Market Recap 4/28/2023


It was a flat-ish week for the markets as investors weighed a number of competing issues.  Corporate earnings, the growth and inflation data, and continued woes at First Republic all vied for attention.   Some of the big tech heavyweights notched solid gains on earnings, but for the month the NASDAQ was flat.  It’s a bit like the summer lull has arrived early, but the Fed meeting next week also put traders on hold.  Somewhat surprisingly, the ending demise of First Republic did little to unnerve investors.  First Republic lost -74% this week, but the broad banking indexes were down less than -1%.    

There were a couple broad themes to the economic releases.  The first concerned economic growth in the first quarter.  Real GDP rose +1.1% at an annualized rate, eight tenths below consensus expectations.  



If you dig into the details, growth was actually decent.  Key points:

  • Inventories provided a -2.3% drag on growth as businesses ran down stocks.


  • However, consumer spending accelerated from the 4th quarter, jumping a solid +3.7%.

  • Residential investment (home and apartment construction) was weak as expected.

  • Finally, government spending is adding significantly to growth.  As you can see below, the fiscal side grew by +7.8% in the first quarter.  This is worth noting given the on-going debate about the debt ceiling and possible spending cuts.

 image red line

The other major reports were inflation related.   The personal consumption expenditures index (PCE) rose +0.3% in March and was up +4.2% year-over-year.   Headline inflation is in a pronounced downtrend, as you can see below.

Chart, line chart

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That’s the good news.   The bad news is that if you strip out food and energy, the core PCE looks pretty sticky in the mid-4% range.   This is well above the Fed’s 2% target.



So, something for everyone of course.  

Wage growth is also proving sticky.  Employment costs increased +1.2% in the first quarter, up from +1% in the fourth quarter last year.  On a year-over-year basis wages were up +4.8%.

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By the end of the week the market is pricing in near certainty of a 25bps hike in the Fed Funds rate next Wednesday.   This will come despite the banking problems at San Francisco based Frist Republic.  Money market yields will once again ratchet higher, putting more pressure on bank deposits to leave for greener pastures.  

(Other) Charts We Found Interesting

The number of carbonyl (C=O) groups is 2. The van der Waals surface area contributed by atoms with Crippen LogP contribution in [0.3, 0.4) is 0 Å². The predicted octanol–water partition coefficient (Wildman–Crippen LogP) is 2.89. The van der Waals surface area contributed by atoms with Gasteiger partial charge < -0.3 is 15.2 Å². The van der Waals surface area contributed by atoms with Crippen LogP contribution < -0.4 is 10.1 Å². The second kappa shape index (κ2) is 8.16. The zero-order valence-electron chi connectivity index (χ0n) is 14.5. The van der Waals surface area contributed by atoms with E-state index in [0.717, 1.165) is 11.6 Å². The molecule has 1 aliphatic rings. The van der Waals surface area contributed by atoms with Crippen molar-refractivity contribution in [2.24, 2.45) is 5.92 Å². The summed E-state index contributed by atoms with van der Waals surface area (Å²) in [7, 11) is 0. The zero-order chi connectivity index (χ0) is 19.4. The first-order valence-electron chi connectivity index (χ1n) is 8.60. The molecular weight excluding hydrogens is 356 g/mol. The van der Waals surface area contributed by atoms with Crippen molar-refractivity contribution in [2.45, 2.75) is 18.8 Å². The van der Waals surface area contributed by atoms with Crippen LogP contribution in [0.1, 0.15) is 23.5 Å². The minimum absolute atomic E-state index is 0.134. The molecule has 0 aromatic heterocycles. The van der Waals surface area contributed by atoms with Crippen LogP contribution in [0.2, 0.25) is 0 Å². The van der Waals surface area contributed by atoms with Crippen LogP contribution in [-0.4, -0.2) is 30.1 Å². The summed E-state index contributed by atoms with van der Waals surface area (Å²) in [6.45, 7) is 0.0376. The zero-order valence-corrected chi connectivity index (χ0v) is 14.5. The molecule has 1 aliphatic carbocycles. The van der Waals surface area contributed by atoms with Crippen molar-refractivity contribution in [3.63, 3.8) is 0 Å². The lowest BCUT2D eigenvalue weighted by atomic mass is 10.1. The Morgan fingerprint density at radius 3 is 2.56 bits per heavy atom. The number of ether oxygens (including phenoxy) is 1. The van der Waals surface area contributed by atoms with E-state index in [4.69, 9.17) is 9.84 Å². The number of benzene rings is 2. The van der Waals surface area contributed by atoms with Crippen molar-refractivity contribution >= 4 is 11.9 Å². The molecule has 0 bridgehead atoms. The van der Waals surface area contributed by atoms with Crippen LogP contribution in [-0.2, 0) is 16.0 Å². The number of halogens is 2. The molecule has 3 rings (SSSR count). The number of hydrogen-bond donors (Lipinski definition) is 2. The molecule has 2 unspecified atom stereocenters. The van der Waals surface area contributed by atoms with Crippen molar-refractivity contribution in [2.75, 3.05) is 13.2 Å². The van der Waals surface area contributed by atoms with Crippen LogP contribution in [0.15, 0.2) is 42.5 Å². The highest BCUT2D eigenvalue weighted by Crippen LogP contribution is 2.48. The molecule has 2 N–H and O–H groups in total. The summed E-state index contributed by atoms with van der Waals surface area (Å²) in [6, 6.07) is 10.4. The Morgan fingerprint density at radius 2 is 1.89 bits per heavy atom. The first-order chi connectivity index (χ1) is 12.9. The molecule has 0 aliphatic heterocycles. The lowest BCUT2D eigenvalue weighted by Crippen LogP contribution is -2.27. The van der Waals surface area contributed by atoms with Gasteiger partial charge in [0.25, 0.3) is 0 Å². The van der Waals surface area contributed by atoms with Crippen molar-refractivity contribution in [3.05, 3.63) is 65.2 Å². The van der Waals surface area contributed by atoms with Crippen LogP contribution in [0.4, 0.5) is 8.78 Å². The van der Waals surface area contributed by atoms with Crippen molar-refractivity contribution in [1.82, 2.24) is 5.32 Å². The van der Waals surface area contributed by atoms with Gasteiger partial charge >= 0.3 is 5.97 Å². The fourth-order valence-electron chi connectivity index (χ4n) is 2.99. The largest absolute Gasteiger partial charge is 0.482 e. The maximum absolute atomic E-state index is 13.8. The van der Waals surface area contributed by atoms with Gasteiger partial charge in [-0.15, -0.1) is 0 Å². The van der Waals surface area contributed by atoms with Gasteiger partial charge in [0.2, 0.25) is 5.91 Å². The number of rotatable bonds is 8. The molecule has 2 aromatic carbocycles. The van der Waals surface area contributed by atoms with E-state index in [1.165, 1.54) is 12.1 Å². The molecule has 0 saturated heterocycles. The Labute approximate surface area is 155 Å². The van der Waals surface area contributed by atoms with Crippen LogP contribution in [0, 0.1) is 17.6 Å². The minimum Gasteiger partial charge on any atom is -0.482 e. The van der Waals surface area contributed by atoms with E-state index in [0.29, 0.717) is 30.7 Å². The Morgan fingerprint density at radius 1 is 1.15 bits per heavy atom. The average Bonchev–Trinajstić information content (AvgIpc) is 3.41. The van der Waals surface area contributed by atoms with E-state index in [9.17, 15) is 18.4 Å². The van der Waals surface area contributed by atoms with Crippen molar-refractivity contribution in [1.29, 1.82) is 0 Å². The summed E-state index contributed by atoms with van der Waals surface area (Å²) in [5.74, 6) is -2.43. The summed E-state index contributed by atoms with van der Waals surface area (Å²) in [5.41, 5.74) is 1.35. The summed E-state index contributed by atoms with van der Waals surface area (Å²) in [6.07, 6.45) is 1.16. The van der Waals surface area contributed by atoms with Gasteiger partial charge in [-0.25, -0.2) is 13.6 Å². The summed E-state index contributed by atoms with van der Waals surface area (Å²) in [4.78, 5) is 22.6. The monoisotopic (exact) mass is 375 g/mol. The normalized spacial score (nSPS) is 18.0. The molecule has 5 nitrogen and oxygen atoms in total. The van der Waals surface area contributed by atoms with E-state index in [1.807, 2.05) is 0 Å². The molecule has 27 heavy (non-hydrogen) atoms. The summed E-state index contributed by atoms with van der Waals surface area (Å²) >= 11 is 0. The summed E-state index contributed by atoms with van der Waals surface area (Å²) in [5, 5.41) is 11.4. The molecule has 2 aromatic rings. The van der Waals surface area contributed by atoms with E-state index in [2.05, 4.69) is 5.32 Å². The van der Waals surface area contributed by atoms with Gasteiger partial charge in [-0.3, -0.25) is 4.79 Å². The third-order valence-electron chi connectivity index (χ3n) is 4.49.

1.  Speaking of banks, First Republic is likely to disappear as an independent entity this weekend.  Why?  Rapid deposit outflows and a balance sheet that is underwater at current market prices.  The good news – no other bank is similar serious trouble.  

image red circle 


2.  We are firmly up against the debt ceiling – the Treasury has maybe another couple of months before they have to start curtailing spending if no solution is hammered out.




 3.  The markets are largely taking it all in their stride, at least so far.   One of the few signs of stress is in the market to insure against U.S. default – prices have shot higher.  But this is a very thin market without much liquidity.  


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4.  Part of any possible debt ceiling solution may entail spending cuts.  While the House bill is DOA, the question of what to cut is as thorny as always.  There’s a lot of non-discretionary spending in today’s Federal budget.


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5. You think rate hikes in the U.S. have been bad?   Argentina’s central bank hiked rates by 10 percentage points on Thursday to 91%.  As you can see below, Argentina has a bit of an inflation problem.

Argentina hikes interest rate 300 basis points after inflation breaks 100%  barrier | Reuters


6. First Republic’s demise won’t help downtown San Francisco.  Cell phone activity in downtown is just 31% of pre-COVID levels.  




7.  Along similar lines, 350 California Street is taking offers.  This is the former headquarters of Union Bank.  In 2019 it was valued at $300 million.  Brokers think it might go for $60 million.  As you can see below, vacancy rates are a problem.   




8. This month India overtook China as the most populated country.    


9.  This was Microsoft’s first headquarters in Albuquerque.  Revenue in year one was $16,000. Today, it’s almost that every two seconds!!!

Have a good weekend.


Charles Blankley  

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